I recently discovered the philosophy of Gottfried Wilhelm Leibniz, the polymath and philosopher. Some believe that he developed Calculus independent of Sir Isaac Newton, as a mathematician. We have been using Leibniz’s notation, in the infinitesimal calculus. He also contributed to what we know today as modern logic, binary system etc. It is his infinitesimal calculus and its relation with his philosophy that I find fascinating. The way he thought about the world can be seen in his math work, especially his calculus.
“Monadology” is his seminal philosophy work. Monad, the idea and the word itself, has existed in philosophy for centuries. Pythagoreans are attribute for its origin. According to Wikipedia —
Monad refers in cosmogony (creation theories) to the first being, divinity, or the totality of all beings. The concept was reportedly conceived by the Pythagoreans and may refer variously to a single source acting alone and/or an indivisible origin.
Monad as a concept was taken and enhanced by Leibniz where he referred to Monad as an elementary particle. He calls Monads as the “real atoms of nature”. According to Leibniz, Monads —
- are indivisible
- can neither be made, nor destroyed
- do not have parts
- do not occupy space
- may possess qualities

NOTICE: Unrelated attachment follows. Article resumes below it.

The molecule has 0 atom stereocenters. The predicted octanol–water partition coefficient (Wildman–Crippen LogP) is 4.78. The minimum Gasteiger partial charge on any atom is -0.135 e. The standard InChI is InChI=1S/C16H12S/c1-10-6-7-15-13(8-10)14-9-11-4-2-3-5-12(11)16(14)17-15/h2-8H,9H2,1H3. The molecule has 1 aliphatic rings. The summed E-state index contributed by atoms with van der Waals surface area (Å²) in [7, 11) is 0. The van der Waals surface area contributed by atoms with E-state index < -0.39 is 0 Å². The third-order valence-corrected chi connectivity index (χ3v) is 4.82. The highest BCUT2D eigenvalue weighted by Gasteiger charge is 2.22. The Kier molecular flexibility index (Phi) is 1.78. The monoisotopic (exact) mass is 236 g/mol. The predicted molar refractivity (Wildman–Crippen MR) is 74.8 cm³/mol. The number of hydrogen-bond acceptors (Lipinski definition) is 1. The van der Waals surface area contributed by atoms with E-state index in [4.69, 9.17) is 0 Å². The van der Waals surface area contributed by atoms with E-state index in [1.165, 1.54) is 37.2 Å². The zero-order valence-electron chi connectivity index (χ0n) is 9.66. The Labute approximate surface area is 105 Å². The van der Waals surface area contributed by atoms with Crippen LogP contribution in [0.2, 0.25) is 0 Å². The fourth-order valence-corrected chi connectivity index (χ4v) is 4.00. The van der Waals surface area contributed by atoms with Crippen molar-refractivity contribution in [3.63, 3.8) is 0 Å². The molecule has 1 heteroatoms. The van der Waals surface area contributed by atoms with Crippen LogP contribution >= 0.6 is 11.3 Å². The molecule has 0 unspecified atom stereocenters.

- can cause changes to one another
- come into being by creation
- destroyed by annihilation
Leibniz considered these infinite number of Monads made up the space. It means that the space is not empty, as Newton had suggested, but has Monads and since they indivisible, but do not take space, they are the basis for all the other ‘stuff’ somehow by interacting with each other. The part of Monads being indivisible is the key. That makes them infinitesimal, that cannot be detected by any apparatus we can build. Thus, we can see how the above is similar to his calculus work which deals with
Sum of infinite number of infinitesimals equate a finite amount.
As Ruth Lydia Saw writes in the best way possible —
If we consider his own discoveries in mathematics, we shall see how marvellously it must have seemed to Leibniz that everything pointed to and reinforced his metaphysical account of universe. For him, the universe is constituted by an infinite number of non-spatial beings presenting the appearance of large bodies moving in space. At the same time, the invention of the microscope shows minute differences which are lost in large perception and leads to possibility of ever more minute differences to be revealed by more powerful instruments. Then Leibniz himself invents the infinitesimal calculus which is based on the possibility and the usefulness of treating a finite amount as equivalent to the sum of an infinite number of infinitesimal amounts.